Friday, December 29, 2017
You do not see many bar discipline cases in the Midwest defended by high-profile Washington, D.C. lawyers from the law firm Williams & Connolly.
A disbarment imposed by the Kansas Supreme Court today is one.
This is a contested attorney discipline proceeding against Rickey Edward Hodge, Jr., who was admitted to practice law in Kansas in September 2008. A panel of the Kansas Board for Discipline of Attorneys made lengthy findings of fact and concluded Hodge violated the Kansas Rules of Professional Conduct (KRPC) while representing a financially distressed Wichita-based landscaping company. Highly summarized, Hodge attempted to purchase the company's assets, as well as an 80-acre ranch held by the company's majority shareholder. The accusations involve conflict of interest, client exploitation, and self-dealing.
After five days of hearings, spread out between October 2015 and March 2016, the panel unanimously determined that Hodge violated KRPC 1.7 (2017 Kan. S. Ct. R. 300)
(concurrent conflict of interest); 1.8(a) (2017 Kan. S. Ct. R. 307) (conflict of interest arising from entering business transaction with client), and 1.8(b) (using information to the client's disadvantage); 4.2 (2017 Kan. S. Ct. R. 353) (communication with person represented by counsel); and 8.4(g) (2017 Kan. S. Ct. R. 379) (engaging in conduct adversely reflecting on lawyer's fitness to practice law). The panel unanimously recommended Hodge be disbarred.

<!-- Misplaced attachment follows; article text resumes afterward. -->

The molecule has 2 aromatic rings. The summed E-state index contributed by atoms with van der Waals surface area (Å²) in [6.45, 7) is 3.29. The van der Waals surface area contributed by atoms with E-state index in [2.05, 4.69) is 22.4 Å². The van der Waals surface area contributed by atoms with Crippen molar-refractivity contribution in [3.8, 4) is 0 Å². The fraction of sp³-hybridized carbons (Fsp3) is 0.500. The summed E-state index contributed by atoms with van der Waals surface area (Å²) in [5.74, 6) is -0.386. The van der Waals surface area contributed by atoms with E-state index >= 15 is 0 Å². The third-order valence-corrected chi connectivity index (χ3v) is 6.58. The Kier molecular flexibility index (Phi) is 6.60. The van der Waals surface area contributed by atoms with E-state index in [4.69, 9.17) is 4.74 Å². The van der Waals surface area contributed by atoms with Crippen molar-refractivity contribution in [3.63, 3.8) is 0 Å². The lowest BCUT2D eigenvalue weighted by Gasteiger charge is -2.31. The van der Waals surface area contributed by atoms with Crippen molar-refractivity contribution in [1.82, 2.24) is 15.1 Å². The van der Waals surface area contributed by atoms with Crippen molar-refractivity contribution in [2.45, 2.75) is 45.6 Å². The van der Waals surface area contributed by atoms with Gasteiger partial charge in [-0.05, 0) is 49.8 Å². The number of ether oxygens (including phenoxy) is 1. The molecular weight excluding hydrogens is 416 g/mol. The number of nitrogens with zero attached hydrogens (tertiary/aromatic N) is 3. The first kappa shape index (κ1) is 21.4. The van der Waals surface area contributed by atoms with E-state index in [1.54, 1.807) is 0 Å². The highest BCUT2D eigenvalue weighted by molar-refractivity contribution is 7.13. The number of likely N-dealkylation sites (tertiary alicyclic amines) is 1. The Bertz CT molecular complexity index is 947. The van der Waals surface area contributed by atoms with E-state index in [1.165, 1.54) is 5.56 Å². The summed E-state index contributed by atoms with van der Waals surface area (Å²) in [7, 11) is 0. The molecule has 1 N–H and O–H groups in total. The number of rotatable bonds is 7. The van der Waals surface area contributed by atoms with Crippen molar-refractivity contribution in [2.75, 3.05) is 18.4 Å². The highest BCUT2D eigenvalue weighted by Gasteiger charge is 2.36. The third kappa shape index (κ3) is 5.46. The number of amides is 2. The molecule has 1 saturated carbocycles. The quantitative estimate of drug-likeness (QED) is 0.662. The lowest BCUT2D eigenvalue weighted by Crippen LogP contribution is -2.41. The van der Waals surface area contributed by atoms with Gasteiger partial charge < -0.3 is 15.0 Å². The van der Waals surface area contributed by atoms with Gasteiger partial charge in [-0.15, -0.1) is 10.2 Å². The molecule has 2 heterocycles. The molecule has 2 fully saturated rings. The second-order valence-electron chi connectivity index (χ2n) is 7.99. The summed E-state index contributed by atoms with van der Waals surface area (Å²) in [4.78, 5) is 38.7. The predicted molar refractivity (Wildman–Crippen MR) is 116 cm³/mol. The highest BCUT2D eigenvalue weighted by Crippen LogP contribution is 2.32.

The court here affirmed the hearing panel's conclusions in a 97-page opinion laying out the current client conflicts, business transactions with a client misconduct and unauthorized communications.
The entire panel report is recited in the opinion.
Oral argument video linked here.
The story, as argued by Deputy Disciplinary Administrator, is "factually dense."
I also approvingly note the practice of the court in hearing argument of the attorney personally after counsel speaks. Sometimes (as here) it is painful to watch. (Mike Frisch)